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      Broad-Spectrum Allosteric Inhibition of Herpesvirus Proteases

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          Herpesviruses rely on a homodimeric protease for viral capsid maturation. A small molecule, DD2, previously shown to disrupt dimerization of Kaposi’s sarcoma-associated herpesvirus protease (KSHV Pr) by trapping an inactive monomeric conformation and two analogues generated through carboxylate bioisosteric replacement (compounds 2 and 3) were shown to inhibit the associated proteases of all three human herpesvirus (HHV) subfamilies (α, β, and γ). Inhibition data reveal that compound 2 has potency comparable to or better than that of DD2 against the tested proteases. Nuclear magnetic resonance spectroscopy and a new application of the kinetic analysis developed by Zhang and Poorman [Zhang, Z. Y., Poorman, R. A., et al. (1991) J. Biol. Chem. 266, 15591–15594] show DD2, compound 2, and compound 3 inhibit HHV proteases by dimer disruption. All three compounds bind the dimer interface of other HHV proteases in a manner analogous to binding of DD2 to KSHV protease. The determination and analysis of cocrystal structures of both analogues with the KSHV Pr monomer verify and elaborate on the mode of binding for this chemical scaffold, explaining a newly observed critical structure–activity relationship. These results reveal a prototypical chemical scaffold for broad-spectrum allosteric inhibition of human herpesvirus proteases and an approach for the identification of small molecules that allosterically regulate protein activity by targeting protein–protein interactions.

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          Most cited references 42

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          Reaching for high-hanging fruit in drug discovery at protein-protein interfaces.

          Targeting the interfaces between proteins has huge therapeutic potential, but discovering small-molecule drugs that disrupt protein-protein interactions is an enormous challenge. Several recent success stories, however, indicate that protein-protein interfaces might be more tractable than has been thought. These studies discovered small molecules that bind with drug-like potencies to 'hotspots' on the contact surfaces involved in protein-protein interactions. Remarkably, these small molecules bind deeper within the contact surface of the target protein, and bind with much higher efficiencies, than do the contact atoms of the natural protein partner. Some of these small molecules are now making their way through clinical trials, so this high-hanging fruit might not be far out of reach.
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            Coupling of folding and binding for unstructured proteins.

            There are now numerous examples of proteins that are unstructured or only partially structured under physiological conditions and yet are nevertheless functional. Such proteins are especially prevalent in eukaryotes. In many cases, intrinsically disordered proteins adopt folded structures upon binding to their biological targets. Many new examples of coupled folding and binding events have been reported recently, providing new insights into mechanisms of molecular recognition.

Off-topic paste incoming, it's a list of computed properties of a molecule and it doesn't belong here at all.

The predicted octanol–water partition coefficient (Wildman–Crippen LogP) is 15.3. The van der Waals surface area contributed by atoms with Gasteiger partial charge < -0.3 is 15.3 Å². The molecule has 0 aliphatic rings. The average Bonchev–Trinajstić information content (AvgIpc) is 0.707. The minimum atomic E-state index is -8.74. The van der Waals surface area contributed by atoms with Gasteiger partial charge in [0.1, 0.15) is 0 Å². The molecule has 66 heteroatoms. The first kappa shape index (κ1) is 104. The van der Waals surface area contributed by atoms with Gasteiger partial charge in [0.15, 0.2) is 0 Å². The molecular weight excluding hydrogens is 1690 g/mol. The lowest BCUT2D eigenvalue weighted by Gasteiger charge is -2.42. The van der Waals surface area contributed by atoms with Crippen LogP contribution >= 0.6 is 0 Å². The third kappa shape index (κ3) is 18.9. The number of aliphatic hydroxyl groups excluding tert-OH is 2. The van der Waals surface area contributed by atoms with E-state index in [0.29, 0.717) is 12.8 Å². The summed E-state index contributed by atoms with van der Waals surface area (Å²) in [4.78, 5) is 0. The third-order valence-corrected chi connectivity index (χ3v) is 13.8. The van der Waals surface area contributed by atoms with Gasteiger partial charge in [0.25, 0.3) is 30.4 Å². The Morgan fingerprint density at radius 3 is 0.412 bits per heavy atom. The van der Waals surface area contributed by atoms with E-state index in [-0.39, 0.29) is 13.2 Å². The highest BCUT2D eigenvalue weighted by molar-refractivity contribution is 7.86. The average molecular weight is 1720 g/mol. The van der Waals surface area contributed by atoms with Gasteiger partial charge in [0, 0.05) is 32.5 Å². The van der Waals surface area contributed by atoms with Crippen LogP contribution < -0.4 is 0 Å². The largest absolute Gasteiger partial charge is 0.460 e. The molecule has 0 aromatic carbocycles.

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              On the role of the crystal environment in determining protein side-chain conformations.

              The role of crystal packing in determining the observed conformations of amino acid side-chains in protein crystals is investigated by (1) analysis of a database of proteins that have been crystallized in different unit cells (space group or unit cell dimensions) and (2) theoretical predictions of side-chain conformations with the crystal environment explicitly represented. Both of these approaches indicate that the crystal environment plays an important role in determining the conformations of polar side-chains on the surfaces of proteins. Inclusion of the crystal environment permits a more sensitive measurement of the achievable accuracy of side-chain prediction programs, when validating against structures obtained by X-ray crystallography. Our side-chain prediction program uses an all-atom force field and a Generalized Born model of solvation and is thus capable of modeling simple packing effects (i.e. van der Waals interactions), electrostatic effects, and desolvation, which are all important mechanisms by which the crystal environment impacts observed side-chain conformations. Our results are also relevant to the understanding of changes in side-chain conformation that may result from ligand docking and protein-protein association, insofar as the results reveal how side-chain conformations change in response to their local environment. (c) 2002 Elsevier Science Ltd.

                Author and article information

                American Chemical Society
                30 June 2015
                30 June 2014
                22 July 2014
                : 53
                : 28
                : 4648-4660
                []Department of Pharmaceutical Chemistry, University of California , San Francisco, California 94158-2280, United States
                []Small Molecule Discovery Center, University of California , San Francisco, California 94158-2250, United States
                [§ ]Graduate Group in Biochemistry and Molecular Biology, University of California , San Francisco, California 94158-2280, United States
                []Department of Biochemistry and Biophysics, University of California , San Francisco, California 94158-2280, United States
                Author notes
                [* ]E-mail: charles.craik@ . Phone: (415) 476-8146.
                Copyright © 2014 American Chemical Society

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